It's a huge, all encompassing term. We use it when we're talking about singers, poets, musicians, storytellers and riddlers. We apply the term to almost everyone working in a number of different areas, regardless of skill or style, and no one has yet come up with a comprehensive definition. Here are some period terms, all of which would be considered "bards" in the High Fantasy Society.
Bard… Skald… Senachie… Troubadour… Trouvere… Jongleur… Minstral…
There are many other names, in many languages and from every culture, far too many to list here. Suffice it to say that no one can tell you what a "true bard" is. For the purposes of this introduction we will use this definition. Limited as it may be, it's the best we can do.
BARD = A person who specializes in individual vocal performance.
How do you become a bard?Edit
The definition above provides the answer. By making vocal performance (storytelling, singing, or reciting poetry) your specialty. Being a bard is a profession, and success in the bardic profession requires the same dedication as success in fighting or costuming; you must have some ability and be willing to learn the required skills. There are no short cuts: natural talent will carry a fighter a long way, but in and of itself will not win the day. The fighter must learn to control his sword and shield and the bard must learn to control his voice. The Master Garber must learn to choose and fashion her fabric and the bard must learn to choose and fashion her material. The only difference is that while the fighter goes to work in the morning the bard goes to work at night. Does this mean that before you can sing at a bardic circle you have to spend hours learning Welsh and poring over old books of ballads? No, not at all. Just as there are Artisans who will choose never to enter items into a Inter-kingdom A&S Tourney, there are many people who will be happy to sing a song or two now and again. There will be even more who wish to sing along with other, but who are not willing to perform alone. Some will want to participate so badly that they will trample all over your performance in their exuberance…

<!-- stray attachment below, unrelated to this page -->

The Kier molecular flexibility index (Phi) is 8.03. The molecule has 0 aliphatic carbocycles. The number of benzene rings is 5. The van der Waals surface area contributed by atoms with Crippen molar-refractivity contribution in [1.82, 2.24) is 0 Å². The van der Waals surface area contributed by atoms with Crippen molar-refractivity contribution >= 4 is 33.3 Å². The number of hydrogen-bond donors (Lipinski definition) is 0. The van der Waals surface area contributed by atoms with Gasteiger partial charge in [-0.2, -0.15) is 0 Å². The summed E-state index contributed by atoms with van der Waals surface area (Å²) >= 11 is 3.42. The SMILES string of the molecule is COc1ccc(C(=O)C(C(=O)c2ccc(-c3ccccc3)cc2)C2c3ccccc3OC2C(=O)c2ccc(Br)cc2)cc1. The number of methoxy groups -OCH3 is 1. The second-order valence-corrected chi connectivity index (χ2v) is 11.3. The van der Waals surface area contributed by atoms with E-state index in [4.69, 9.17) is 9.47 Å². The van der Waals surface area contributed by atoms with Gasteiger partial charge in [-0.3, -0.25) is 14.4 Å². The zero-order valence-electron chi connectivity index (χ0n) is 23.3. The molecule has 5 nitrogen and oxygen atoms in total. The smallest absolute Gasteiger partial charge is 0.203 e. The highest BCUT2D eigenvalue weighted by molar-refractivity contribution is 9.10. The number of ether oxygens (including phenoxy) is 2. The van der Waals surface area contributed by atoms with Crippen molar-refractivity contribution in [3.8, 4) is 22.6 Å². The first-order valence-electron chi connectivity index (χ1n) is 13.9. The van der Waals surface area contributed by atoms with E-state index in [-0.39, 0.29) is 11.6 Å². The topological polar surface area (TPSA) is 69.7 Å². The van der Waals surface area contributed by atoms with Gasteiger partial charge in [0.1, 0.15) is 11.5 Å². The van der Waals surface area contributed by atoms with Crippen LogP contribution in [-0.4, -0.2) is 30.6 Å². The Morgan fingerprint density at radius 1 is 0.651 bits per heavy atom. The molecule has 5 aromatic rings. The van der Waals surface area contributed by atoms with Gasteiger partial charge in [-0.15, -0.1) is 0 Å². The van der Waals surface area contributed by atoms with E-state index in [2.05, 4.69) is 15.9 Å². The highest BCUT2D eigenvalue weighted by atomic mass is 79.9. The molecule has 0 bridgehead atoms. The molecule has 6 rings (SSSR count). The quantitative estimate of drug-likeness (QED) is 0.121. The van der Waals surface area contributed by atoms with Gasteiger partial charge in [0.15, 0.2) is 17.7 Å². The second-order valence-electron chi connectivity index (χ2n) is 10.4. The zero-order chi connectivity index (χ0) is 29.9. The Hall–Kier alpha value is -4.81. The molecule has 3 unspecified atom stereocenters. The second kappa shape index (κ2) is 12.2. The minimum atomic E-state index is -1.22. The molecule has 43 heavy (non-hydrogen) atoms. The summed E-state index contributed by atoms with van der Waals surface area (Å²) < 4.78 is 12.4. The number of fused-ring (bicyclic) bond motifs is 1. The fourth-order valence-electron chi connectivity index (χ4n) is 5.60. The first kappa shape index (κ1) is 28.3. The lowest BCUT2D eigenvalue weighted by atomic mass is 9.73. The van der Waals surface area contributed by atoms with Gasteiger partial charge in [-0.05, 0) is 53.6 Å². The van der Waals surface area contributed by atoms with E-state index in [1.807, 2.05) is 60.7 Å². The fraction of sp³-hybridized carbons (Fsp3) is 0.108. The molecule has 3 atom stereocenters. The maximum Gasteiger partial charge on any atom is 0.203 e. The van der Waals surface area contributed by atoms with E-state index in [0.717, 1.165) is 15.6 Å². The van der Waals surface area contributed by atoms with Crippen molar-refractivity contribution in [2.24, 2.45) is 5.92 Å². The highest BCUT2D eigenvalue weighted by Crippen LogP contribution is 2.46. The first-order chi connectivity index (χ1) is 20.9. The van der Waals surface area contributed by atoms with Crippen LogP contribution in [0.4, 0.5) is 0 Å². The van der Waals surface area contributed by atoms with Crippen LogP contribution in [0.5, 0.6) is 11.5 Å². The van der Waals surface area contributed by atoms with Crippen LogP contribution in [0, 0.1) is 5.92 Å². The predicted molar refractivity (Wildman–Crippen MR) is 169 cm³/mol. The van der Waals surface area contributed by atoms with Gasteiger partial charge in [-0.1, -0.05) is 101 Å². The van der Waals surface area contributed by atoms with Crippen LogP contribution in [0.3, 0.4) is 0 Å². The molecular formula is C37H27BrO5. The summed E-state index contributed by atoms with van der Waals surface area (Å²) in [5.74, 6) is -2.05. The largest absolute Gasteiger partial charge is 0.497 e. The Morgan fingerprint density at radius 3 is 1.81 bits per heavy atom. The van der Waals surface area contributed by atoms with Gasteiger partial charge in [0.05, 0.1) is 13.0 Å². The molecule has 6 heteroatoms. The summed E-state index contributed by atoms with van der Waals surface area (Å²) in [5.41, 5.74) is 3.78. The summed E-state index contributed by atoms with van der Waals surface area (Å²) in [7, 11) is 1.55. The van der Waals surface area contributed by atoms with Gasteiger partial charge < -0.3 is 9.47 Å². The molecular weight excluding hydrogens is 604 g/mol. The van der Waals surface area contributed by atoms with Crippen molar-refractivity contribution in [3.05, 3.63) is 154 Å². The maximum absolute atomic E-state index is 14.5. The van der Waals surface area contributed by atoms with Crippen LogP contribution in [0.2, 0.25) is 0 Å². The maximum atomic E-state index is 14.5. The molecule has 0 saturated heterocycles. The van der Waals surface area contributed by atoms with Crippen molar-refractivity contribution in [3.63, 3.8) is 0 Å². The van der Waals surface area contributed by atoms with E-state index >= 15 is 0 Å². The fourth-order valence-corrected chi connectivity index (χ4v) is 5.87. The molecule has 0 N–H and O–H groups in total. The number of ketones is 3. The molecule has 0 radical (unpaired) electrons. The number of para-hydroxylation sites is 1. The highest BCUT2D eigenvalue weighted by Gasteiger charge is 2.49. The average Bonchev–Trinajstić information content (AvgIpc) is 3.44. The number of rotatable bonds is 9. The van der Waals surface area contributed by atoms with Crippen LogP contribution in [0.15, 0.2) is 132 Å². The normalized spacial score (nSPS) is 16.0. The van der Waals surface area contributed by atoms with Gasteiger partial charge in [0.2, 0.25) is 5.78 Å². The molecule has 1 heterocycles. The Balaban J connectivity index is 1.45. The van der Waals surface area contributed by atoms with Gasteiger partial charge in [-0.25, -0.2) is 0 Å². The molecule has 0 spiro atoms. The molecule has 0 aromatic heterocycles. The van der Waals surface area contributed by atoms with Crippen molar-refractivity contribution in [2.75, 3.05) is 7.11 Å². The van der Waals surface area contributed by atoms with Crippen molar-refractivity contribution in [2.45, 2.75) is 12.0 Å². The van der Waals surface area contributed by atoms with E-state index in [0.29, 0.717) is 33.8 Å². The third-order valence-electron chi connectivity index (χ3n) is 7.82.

Types of Bardic MaterialEdit
Filk, Folk, or Period?
Once again, there is no set answer to this question. In some parts of the Known World, even the terms mean different things. So we'll have to come up with our own definitions again.
FILK = Lyrics written to an existing tune
FOLK = modern style of musical performance with a period theme
PERIOD = Documentably pre-1650 material and style
Filk music (although stories and poetry can also be "filked") is common in differing degrees through the Society. Even within a single Kingdom, attitudes about filk can vary widely. In some Kingdoms very popular contests like "Best Beatles Filk" are held, but at the same time other groups pride themselves on their high standards of period music. Filk is considered acceptable in most (though by no means in all) places. It is considered impolite to filk the work of people who
live in your Kingdom or area unless you have gotten express permission to do so. The best rule of thumb may be to avoid a tune if it is well known. Still, as one person I know put it, "You're not really a bard until you've done a filk. Folk (the term applies as much to the style of the performance as to the style of the music), is also something of a mixed bag. It should not be confused with "filk", as performing a piece in a generic "folk" style is quite different than writing new words to an old Eagles tune. As a general rule, folk is acceptable, but you must avoid taking it too far: don't choose excessively modern music styles. It is, however, the most popular form for music in the Society as a whole.